Writer-director Campusano nails the love-hate feelings that some sexual abuse victims develop toward their abusers, something that hasn't been shown often in movies dealing with the subject. It also accurately depicts how victims can become overly sexualized at an early age and, in turn, objectify others. But the character of Ariel (very effectively played by Wall Javier) becomes admirably aggressive toward and defensive against his abuser. He grows to realize he has been wronged and inspires other victims of Fr. Omar to rebel against the priest. This, coupled with its excellent cinematography of scenic settings, makes Men of Hard Skin a film to watch.

Then there are the two J's currently dominating movie screens: Joker and Judy. Both detail the horrific results of abuse starting at an early age, and both boast awards-worthy performances by their leading man and lady, respectively. Joker, however, is excessive and arguably irresponsible in its seeming endorsement of violence against perpetrators, at least wealthy ones.

Joaquin Phoenix is undeniably powerful as Arthur Fleck, a downtrodden resident of decrepit, pre-Batman Gotham City. Long convinced by his mother that his role in life is to bring happiness to others, Fleck works as a clown for hire by local businesses, hospitals and other organizations. Sadly, Fleck endures near-constant physical and/or emotional abuse from street hoodlums, co-workers, employers and passersby. One day he is pushed too far and ends up shooting three employees of the storied Wayne Enterprises to death after they attack him on a subway train. This unanticipated action and the general kudos it receives from his fellow poor citizens of Gotham, as well as more personal revelations, spark Fleck's evolution as the sinister kingpin (and Batman's arch-nemesis) Joker.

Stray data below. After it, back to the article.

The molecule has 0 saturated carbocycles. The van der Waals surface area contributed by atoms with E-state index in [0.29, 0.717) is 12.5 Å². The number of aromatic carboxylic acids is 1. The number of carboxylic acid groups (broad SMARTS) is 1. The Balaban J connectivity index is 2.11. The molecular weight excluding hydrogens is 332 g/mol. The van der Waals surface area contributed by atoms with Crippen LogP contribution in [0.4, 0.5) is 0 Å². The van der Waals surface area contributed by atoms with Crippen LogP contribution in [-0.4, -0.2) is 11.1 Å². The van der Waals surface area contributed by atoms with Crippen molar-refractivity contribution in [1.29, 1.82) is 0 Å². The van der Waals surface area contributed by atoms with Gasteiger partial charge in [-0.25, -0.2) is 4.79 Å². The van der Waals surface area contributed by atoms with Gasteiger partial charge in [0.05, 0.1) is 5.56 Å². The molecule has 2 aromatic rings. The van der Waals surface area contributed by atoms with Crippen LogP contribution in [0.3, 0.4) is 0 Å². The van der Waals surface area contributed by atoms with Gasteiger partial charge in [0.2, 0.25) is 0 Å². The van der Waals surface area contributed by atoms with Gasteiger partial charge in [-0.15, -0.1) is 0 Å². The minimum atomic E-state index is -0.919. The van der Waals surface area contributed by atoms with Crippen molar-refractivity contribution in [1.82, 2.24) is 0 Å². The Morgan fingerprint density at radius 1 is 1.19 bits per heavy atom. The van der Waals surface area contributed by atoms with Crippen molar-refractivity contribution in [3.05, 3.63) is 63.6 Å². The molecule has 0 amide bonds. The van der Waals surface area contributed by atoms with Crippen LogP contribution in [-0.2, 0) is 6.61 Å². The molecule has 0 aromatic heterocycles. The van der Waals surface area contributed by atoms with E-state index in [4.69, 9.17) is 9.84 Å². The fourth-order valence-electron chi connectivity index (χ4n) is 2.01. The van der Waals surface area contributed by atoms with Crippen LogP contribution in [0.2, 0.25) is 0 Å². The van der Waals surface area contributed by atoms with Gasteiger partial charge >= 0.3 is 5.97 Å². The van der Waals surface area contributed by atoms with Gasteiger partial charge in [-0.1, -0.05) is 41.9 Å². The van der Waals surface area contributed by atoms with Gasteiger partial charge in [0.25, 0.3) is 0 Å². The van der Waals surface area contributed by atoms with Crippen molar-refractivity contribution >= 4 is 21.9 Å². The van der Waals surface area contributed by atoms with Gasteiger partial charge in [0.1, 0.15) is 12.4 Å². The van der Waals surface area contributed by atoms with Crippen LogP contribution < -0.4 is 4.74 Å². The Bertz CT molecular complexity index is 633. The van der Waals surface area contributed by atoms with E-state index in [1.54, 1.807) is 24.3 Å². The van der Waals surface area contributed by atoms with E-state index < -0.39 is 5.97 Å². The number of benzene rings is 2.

Joker, the movie, is a huge international hit but has received wildly divergent reactions from critics and viewers ever since its premiere at September's Venice Film Festival, where it unexpectedly won the fest's Best Picture trophy. Drawing too obviously at times from the early works of Martin Scorsese, it serves as a retro prequel (set in 1981 to be exact) to Tim Burton's Batman series. In presenting a villain forged from personal abuse, however, it takes a dramatic turn from the origin of Jack Nicholson's Joker. While well-acted and well-made, this is a depressing and morally troubling movie, especially when it comes to its "kill the rich" denouement/encouragement.

The late, great singer-actress Judy Garland endured systematic abuse beginning at the age of two from managers, studio heads, and her own mother. Most significantly, they got her addicted to drugs as a child starlet so she could perform on demand. As an adult, her ongoing addictions to drugs, alcohol and manipulative men ruined her career and led to her early death at the age of 47.

Judy, now playing, is the latest of several dramatizations of Garland's life. This biopic is adapted from, and actually an improvement on, Peter Quilter's more sensationalistic play End of the Rainbow. In particular, the movie shows how MGM studio chief Louis B. Mayer abused Garland emotionally and subsequently controlled her. Renee Zellweger is sensational in a good way as the title icon. While Zellweger is subtle more often than not in her channeling of Garland, the musical numbers remind viewers simultaneously of both women's artistry and endearing vulnerability. Hollywood's award season is just getting underway but Zellweger would get my vote for Best Actress if I had to vote now.

Reverend's Ratings:
By the Grace of God: A-
Men of Hard Skin: B+
Joker: C
Judy: B+

Reviews by Rev. Chris Carpenter, resident film and stage critic of Movie Dearest and Rage Monthly Magazine.